~ ACTIONABLE EXPERT ADVICE ~
by Michael Pollock
This article first appeared in Cynopsis Digital Advantage
I love that people give things names. I guess it helps the search engines. So there is an interview practice called Behavioral Interviewing. It posits that you can tell most about how someone will perform by finding out how they performed in similar situations in the past. We have all probably asked, or responded to, interview questions that tip the hat to this thinking.
Interviewers decide what skills and aptitudes are needed for a particular position: problem solving, leadership, communication, team building and so on. Then they will ask candidates to recount how they have behaved in the past in situations that will demonstrate past performance at these.
Here are some behavioral interview questions developed by The College at Brockport of SUNY:
- Give me an example of a time when you had to keep from speaking or making a decision because you did not have enough information.
- Have you ever had difficulty getting others to accept your ideas? What was your approach? Did it work?
- Have you ever had to “sell” an idea to your co-workers or group? How did you do it? Did they “buy” it?
- Describe a recent unpopular decision you made and what the result was.
- Describe an instance when you had to think on your feet to extricate yourself from a difficult situation.
This style is a simple and effective discovery format for interviewers and provides candidates with the perfect platform for using their pre-prepared career-success anecdotes to best advantage.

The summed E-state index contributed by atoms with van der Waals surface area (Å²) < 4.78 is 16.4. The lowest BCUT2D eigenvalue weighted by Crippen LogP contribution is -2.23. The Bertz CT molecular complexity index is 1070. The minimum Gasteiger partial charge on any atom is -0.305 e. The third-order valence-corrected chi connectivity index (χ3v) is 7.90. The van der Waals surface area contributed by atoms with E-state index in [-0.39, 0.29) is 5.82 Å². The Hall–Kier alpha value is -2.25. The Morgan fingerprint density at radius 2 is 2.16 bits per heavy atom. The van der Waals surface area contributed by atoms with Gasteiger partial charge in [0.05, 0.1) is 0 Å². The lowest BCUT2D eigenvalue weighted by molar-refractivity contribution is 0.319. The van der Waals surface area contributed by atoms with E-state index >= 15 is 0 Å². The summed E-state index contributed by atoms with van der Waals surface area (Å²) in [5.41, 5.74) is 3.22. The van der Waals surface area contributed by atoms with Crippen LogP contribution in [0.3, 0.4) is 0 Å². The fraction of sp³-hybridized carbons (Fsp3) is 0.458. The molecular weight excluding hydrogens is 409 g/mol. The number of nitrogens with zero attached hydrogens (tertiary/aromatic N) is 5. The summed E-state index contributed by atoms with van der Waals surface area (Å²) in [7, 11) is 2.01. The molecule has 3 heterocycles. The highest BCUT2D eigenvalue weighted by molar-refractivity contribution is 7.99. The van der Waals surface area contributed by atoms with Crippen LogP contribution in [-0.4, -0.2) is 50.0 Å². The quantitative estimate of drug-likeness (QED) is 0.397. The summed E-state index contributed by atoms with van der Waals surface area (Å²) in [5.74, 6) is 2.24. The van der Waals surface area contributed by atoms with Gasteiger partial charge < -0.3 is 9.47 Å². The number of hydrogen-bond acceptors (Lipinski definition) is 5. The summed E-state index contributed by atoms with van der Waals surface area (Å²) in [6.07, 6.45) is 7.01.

The SUNY report also tells me the following:
- Candidates who prepare for behavioral interviews are better prepared – even for traditional interviews.
- Using behavioral answers works well with inexperienced interviewers.
- Companies that invest the time and energy in developing behavioral interviews often attract top candidates. Top candidates make the company a more desirable place to work.
You should in any case have developed a whole slew of anecdotes that illustrate your past performance (see my columns passim). Make them totally specific, with as many details as you can to make them vivid and powerful.
Do your due diligence on the job you are going after. Make some smart guesses as to what they are going to be needing there will be clues in the job ad and also in any conversations you have had with them. Think about each of your stories and what it exemplifies about your experience and your approach to situations. This will give you the ammunition you need to impress at any interview, behavioral or traditional.
Michael Pollock is President of Pollock Spark (www.pollockspark.com ). He is an Executive Coach and Consultant to Creative and Media professionals. He works with people in film, TV, advertising, design, marketing, music and the Internet, bringing them the experience, techniques and inspiration to take their businesses and careers to new levels of success.